After a long time away it was good to come back to Interlagos and drive the circuit again. It’s genuinely a very cool track. Balance wise we are getting there and we made some good improvements throughout both sessions. I think we can be somewhat pleased with what we have achieved today. There are still some key areas we are working on, but with the information we gathered we have plenty to build on for tomorrow.
 
Karun Chandhok:
Today was about learning the circuit as I have never driven here before. It started drizzling at the start of the second session when I was out, but it was useful to get some data in all types of conditions. We concentrated more on race preparation and we got plenty of information and ideas to study overnight. The traffic doesn’t seem as bad as I thought. With fewer cars it isn’t so bad, except in the very narrow mid sector. We didn’t set out to get a quick time and we know that the other teams are going to come back strong tomorrow, but for now I’d say it’s been a good day.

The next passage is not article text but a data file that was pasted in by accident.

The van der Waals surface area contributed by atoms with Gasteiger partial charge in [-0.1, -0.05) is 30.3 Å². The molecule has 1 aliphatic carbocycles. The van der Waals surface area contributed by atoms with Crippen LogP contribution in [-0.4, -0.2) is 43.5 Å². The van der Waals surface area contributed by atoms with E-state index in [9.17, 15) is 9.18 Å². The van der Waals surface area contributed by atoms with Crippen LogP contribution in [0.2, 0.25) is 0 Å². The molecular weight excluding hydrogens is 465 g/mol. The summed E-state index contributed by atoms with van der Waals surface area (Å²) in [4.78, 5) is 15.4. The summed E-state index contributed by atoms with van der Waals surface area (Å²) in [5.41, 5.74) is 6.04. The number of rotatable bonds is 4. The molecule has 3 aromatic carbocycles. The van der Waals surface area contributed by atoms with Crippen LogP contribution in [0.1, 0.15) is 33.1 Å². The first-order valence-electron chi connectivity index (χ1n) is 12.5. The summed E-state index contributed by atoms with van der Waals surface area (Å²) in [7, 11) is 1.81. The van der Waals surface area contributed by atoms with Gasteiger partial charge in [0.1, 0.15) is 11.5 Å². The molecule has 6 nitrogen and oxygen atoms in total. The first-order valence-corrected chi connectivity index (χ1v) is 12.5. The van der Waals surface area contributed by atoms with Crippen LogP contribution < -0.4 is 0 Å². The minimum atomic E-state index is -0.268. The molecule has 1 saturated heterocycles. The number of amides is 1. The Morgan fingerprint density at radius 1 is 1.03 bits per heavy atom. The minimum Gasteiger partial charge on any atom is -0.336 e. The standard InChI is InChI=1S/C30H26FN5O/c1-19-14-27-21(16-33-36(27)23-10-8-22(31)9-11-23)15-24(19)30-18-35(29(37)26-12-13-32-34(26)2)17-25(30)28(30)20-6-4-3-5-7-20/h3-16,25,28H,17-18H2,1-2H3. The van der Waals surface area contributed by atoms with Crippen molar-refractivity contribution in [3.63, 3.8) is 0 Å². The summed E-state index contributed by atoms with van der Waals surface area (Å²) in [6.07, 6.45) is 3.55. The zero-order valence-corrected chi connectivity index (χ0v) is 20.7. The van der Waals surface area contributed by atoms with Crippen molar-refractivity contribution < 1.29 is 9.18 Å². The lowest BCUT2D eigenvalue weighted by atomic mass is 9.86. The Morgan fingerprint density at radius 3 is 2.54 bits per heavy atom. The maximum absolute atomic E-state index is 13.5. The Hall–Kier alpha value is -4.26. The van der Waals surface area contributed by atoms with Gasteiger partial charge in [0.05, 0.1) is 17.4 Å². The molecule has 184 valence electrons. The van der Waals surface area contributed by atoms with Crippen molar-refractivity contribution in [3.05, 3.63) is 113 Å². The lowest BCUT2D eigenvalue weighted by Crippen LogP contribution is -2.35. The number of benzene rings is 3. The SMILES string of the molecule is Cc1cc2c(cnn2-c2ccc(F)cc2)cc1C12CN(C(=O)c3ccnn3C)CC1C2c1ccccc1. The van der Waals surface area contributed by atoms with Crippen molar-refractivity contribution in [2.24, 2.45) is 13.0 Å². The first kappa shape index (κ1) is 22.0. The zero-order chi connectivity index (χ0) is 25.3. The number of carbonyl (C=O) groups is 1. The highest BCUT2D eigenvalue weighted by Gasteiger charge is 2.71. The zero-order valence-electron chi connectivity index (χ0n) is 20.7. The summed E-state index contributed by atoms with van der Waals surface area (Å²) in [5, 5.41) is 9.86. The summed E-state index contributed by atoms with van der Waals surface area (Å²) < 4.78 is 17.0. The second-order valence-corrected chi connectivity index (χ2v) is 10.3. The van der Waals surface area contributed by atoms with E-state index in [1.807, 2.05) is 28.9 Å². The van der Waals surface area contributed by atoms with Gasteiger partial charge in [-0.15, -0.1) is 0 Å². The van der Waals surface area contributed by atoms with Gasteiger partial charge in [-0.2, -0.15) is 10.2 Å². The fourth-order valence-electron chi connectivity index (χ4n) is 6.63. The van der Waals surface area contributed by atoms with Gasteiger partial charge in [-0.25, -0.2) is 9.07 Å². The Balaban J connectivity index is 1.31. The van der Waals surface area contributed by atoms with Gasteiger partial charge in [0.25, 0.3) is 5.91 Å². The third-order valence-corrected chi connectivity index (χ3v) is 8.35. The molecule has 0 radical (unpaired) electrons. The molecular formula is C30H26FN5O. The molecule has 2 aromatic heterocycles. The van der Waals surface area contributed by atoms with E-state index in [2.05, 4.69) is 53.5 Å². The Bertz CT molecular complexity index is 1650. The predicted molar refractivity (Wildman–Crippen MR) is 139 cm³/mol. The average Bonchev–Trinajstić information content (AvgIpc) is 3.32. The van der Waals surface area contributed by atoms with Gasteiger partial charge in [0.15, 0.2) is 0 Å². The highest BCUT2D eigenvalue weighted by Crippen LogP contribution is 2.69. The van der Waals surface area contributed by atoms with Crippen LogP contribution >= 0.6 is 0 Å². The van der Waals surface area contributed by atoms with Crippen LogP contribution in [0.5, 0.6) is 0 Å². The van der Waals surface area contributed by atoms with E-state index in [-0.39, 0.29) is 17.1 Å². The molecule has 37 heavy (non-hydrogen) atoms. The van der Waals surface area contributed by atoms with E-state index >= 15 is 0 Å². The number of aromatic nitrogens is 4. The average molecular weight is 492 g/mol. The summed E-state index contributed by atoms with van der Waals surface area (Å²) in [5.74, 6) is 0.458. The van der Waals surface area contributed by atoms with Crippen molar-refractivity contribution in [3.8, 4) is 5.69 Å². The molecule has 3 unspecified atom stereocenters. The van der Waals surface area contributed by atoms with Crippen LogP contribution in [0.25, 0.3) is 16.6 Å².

Peter Dumbreck:
We spent a lot of time on old tyres to test the tyre durability but at the end of the day I got a run on low fuel and new tyres, which was a big step forward. I was quite happy with the car today. Things can still be improved but we could do some reasonable laps. We shouldn’t count on anything for tomorrow as there is still work to do and we know that Strakka and Rebellion will come back stronger, but it was a solid day that sets us up well for the weekend.
 
Nigel Stepney, team manager and chief engineer: